4K Digitally Remastered version of Director Akira Kurosawa’s “Kagemusha” was screened at the Japanese classics section of the 30th Tokyo International Film Festival EX Theater Roppongi on Nov. 1st. The talk show was held with the guests, Assistant Producer, Teruyo Nogami and Composer, Shinichiro Ikebe.
The film is an approximately 3 hours epic set in the Warring States period of Japan and depicts a man who becomes a “Kagemusha” by a strange fate, a political decoy double of Takeda Shingen, a Japanese feudal warlord. The film won the Palm d’Or at the 1980 Cannes Film Festival. Initially the film started with Shintaro Katsu as a leading role but he stepped down due to the differences in the way of thinking what performance meant. Tatsuya Nakadai took his place.
Following the step down of the Composer Masaru Sato, Ikebe did the Kurosawa’s music for the first time. “It was 1978 when I first met him. Akira Kurosawa was 70-year-old at the time and I was 35, Kurosawa told me that, “You are only half my age.” Nakadai who played the leading role also replaced Shintaro Katsu. Nakadai said, “For that film, you and I are both “Kagemusha”. Since both their names meant (Katsu = ”Win”) We must be the losers?” he laughed.
As for the Kurosawa’s art of music, “Kurosawa asked to write a music with melody that anyone could become familiar in an instant. He showed me the Moviola-Editing-Table monitor and told me that he wanted to use the trumpet in a certain cut and have the timpani come in with a certain timing. I made 15 kinds of melodies and asked him to choose the best one. When I played the 8th music, he said it was OK and when I played the 2nd best music on the 13th, he said it was good again. That was how he chose the music most of the time. We did the same thing with Kurosawa’s “Dreams” as well.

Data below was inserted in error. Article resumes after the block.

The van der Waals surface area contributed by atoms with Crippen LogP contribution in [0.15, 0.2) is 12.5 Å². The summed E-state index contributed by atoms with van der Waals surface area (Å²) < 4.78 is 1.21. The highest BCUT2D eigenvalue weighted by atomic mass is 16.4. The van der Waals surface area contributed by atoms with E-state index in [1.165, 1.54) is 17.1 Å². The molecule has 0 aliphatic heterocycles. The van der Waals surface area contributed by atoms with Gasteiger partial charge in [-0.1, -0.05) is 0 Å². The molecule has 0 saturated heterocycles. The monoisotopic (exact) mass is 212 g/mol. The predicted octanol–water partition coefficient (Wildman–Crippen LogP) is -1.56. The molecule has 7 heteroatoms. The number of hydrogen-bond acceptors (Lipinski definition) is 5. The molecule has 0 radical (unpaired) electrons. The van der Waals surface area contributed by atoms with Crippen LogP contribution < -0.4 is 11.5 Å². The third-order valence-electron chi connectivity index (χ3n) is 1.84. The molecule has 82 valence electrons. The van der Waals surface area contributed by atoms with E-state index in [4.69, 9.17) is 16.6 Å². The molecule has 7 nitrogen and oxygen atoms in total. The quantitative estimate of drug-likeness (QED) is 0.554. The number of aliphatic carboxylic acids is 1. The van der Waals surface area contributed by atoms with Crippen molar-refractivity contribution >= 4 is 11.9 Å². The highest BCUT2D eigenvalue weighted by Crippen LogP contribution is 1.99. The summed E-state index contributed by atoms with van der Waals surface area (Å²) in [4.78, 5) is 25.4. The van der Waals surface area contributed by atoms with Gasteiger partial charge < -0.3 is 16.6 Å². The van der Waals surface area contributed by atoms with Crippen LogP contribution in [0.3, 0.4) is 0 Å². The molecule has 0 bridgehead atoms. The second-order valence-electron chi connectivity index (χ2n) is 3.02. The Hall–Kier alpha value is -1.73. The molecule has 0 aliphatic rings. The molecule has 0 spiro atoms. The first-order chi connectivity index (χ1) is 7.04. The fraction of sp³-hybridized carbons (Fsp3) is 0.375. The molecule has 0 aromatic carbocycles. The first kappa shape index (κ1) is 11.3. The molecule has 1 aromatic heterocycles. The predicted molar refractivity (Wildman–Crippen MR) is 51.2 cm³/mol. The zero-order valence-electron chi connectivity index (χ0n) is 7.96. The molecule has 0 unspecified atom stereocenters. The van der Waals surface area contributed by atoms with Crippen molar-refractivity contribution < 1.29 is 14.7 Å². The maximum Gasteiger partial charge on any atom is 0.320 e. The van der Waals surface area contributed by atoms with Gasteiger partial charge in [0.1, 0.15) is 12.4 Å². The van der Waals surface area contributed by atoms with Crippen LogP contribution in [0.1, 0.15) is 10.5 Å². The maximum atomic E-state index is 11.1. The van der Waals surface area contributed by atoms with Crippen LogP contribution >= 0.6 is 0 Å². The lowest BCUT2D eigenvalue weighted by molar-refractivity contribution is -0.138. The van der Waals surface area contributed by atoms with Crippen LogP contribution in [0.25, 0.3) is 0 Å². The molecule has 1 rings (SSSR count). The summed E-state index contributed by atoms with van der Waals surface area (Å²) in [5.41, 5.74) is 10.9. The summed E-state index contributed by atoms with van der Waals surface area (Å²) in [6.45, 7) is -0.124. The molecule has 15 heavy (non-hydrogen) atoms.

We gathered part of the cast by through newspaper advertisement. Masayuki Yui who played the role of Tokugawa Ieyasu and Daisuke Ryuu who played the Oda Nobunaga were chosen this way. Mr. Ikebe said, “Daisuke Ryuu was talking about it that the confrontation with Ieyasu was the most difficult scene. I really had to go to the take a leak but it was a big hassle to take off the armor. I had to endure the urge patiently. It didn’t look like that at all.” Nogami also said,” Kurosawa uses amateurs to seek for reality. That may cause problems at times but these two were just wonderful,” he praised.
Nogami acclaimed the final scene where 100 horses appear. There were over 100 horses killed and the corpses were stacked up on the field. Kurosawa is an only person that killed that many horses in the whole wide world. He was asked at Cannes if he really killed the horses. But we used anesthetic for all of them.
Francis Ford Coppola and George Lucas were credited as Producers for the Over Seas version of the film. “If they weren’t credited, Toho wouldn’t have paid us,” he thanked him. “Lucas insisted on cutting the scenes with the horses. He said that the scene was still long even after it was edited. “I told him that it wasn’t at all,” he said.
Ikebe has worked for both of Director Shohei’s “Imamura Vengeance is Mine” and “The Ballad of Narayama”, but he said “His orders were very hard, but Director Kurosawa’s orders were clear. However, Director Imamura’s was the opposite. When we were recording the music, he didn’t say anything. 3 days later, he told us to change it. When we told him that you said it was OK; he replied that he only thought that it was OK. When we did “Zegen”, he called us back again in 3 days and I gave up and re-recorded it. He was very persistent about it.
Nogami said, “Watching film must be difficult but shooting the film is even more difficult. I was scheduled to gather 1.1 billion yen for the film but actually I had to earn 2.7 billion yen. But the film had a power which was worth the money. I would like the younger generation to watch Kurosawa’s film in the large screen. I guarantee that it will be enjoyable for sure, he appealed to the audience.